The percentage of your pensionable income that you contribute to your NHS Pension is known as the tier rate. Your tier rate is determined by the value of your pensionable pay. The tier bandings are set to change in a two phase process with Phase 1 coming into effect from 1st October 2022.
The new tier rates for each phase are shown in the table below.
Alongside the new tier rates, there is a further key pension change which will be hugely beneficial to part-time hospital doctors and Portfolio GPs with an Officer post:
- Pension tiers on officer roles will now be based on actual pay rather than whole-time equivalent pay.
- This will dramatically lower the tier rate suffered by those with part-time officer roles.
- Pension tiers for officer posts remain to be set independently of all other officer or practitioner roles (but it has been suggested that this may change in the future).
GP Locums, however, will remain subject to annualisation which means that they will still suffer the highest tier rate on Locum work unless they have a salaried practitioner or SOLO post alongside this. The highest tier rate is now 13.5%, reducing to 12.5% in Phase 2.
The winners here are those with pensionable pay in excess of £47,846, part-time hospital doctors and Portfolio GPs with an officer post.
Additional Notes and Tax Planning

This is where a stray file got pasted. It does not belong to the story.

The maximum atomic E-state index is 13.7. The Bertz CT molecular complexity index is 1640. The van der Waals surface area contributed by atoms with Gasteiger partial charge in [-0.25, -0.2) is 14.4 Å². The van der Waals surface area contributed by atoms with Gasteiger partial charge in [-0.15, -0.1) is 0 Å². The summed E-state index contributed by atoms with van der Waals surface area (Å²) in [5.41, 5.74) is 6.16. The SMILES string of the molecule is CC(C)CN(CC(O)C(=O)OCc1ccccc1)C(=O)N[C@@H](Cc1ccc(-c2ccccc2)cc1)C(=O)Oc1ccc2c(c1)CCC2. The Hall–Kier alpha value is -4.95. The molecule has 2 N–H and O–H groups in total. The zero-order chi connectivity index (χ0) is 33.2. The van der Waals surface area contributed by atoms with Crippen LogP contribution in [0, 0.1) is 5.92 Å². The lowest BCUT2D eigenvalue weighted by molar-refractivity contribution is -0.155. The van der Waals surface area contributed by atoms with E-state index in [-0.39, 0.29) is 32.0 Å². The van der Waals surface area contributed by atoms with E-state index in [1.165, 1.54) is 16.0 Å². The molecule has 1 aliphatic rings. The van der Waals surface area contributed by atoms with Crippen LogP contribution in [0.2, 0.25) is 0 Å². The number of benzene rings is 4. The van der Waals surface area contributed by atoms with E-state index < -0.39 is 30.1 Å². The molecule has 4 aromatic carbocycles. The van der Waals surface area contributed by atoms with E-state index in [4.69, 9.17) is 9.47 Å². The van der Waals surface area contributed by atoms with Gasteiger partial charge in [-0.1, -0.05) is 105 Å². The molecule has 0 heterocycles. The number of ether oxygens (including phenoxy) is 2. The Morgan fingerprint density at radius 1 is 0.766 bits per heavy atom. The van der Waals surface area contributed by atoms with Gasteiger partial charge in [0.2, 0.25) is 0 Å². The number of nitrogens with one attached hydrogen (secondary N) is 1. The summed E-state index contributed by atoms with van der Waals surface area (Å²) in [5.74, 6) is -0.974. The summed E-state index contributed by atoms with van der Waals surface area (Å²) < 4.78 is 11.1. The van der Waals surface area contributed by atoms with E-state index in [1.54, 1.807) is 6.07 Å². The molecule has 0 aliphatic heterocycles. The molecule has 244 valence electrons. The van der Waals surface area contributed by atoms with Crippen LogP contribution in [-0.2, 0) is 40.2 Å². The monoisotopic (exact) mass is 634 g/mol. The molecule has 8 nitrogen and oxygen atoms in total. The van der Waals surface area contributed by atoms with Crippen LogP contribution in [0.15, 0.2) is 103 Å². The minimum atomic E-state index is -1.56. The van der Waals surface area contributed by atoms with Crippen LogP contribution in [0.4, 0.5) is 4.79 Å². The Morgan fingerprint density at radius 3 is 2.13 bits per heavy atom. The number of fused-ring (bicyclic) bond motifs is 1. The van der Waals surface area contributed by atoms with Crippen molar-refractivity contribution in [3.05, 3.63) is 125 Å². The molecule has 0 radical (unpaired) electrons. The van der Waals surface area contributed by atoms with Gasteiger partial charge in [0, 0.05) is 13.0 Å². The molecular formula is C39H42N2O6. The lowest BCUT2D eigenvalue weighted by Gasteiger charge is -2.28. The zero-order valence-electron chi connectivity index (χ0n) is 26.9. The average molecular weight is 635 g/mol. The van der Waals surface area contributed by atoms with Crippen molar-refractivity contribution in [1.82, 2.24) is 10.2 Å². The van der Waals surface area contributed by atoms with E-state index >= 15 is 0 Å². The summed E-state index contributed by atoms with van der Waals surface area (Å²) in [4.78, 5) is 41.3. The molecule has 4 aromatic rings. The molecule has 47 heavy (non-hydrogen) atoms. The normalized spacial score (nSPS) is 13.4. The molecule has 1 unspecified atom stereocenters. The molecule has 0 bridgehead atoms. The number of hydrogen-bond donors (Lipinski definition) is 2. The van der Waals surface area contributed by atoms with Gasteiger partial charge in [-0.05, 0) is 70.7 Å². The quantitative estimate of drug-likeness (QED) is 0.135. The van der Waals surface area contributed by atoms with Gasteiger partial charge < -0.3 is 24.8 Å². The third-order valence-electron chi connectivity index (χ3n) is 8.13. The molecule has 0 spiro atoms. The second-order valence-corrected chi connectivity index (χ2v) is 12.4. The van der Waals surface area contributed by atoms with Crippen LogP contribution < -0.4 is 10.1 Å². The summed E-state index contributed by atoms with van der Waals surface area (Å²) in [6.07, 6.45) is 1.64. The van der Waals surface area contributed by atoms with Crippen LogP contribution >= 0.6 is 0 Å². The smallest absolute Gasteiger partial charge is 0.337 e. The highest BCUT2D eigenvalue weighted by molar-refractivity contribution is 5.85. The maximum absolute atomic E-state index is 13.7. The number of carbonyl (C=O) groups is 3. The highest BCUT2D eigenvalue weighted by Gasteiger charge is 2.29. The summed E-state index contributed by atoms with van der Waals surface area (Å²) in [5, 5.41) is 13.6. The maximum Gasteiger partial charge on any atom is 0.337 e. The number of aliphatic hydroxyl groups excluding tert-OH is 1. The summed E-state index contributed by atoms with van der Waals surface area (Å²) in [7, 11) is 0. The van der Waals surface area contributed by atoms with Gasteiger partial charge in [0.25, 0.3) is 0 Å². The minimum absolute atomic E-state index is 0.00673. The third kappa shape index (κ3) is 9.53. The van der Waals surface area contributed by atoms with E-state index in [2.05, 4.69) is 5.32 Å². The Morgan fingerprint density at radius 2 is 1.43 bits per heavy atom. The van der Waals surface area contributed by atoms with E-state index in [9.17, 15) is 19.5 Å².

- The value of your pension is calculated by way of your pensionably pay, NOT the amount of contributions you have paid.
- The method for completing the September Locum B form (applicable to GP Locums) will be slightly different. I have written a separate blog post on this with further guidance.
- The date for Phase 2 has not yet been announced but it is expected to be in 2023.
- Tier rates will now be linked to Agenda for Change pay awards so that incremental increases shouldn’t tip you into a higher tier rate.
- The highest tier rate is now 13.5%, reducing to 12.5% in Phase 2.
- Where pension contributions decrease, taxable pay will increase. This may have tax implications as follows:
- If you were previously hovering close to the £100k threshold you may now exceed it, potentially changing your tax return obligations, entitlement to the tax-free childcare scheme and causing you to start to lose some of your personal tax-free allowance.
- If you were previously over £100k, your personal allowance could become furthertapered by the additional taxable pay.
- Those hovering close to or above taxable pay of £200k could see an impact on theirannual allowance tax charges with their pension savings annual allowance becoming subject to tapering.
• If you are concerned about how any of the above could impact you, please get in touch.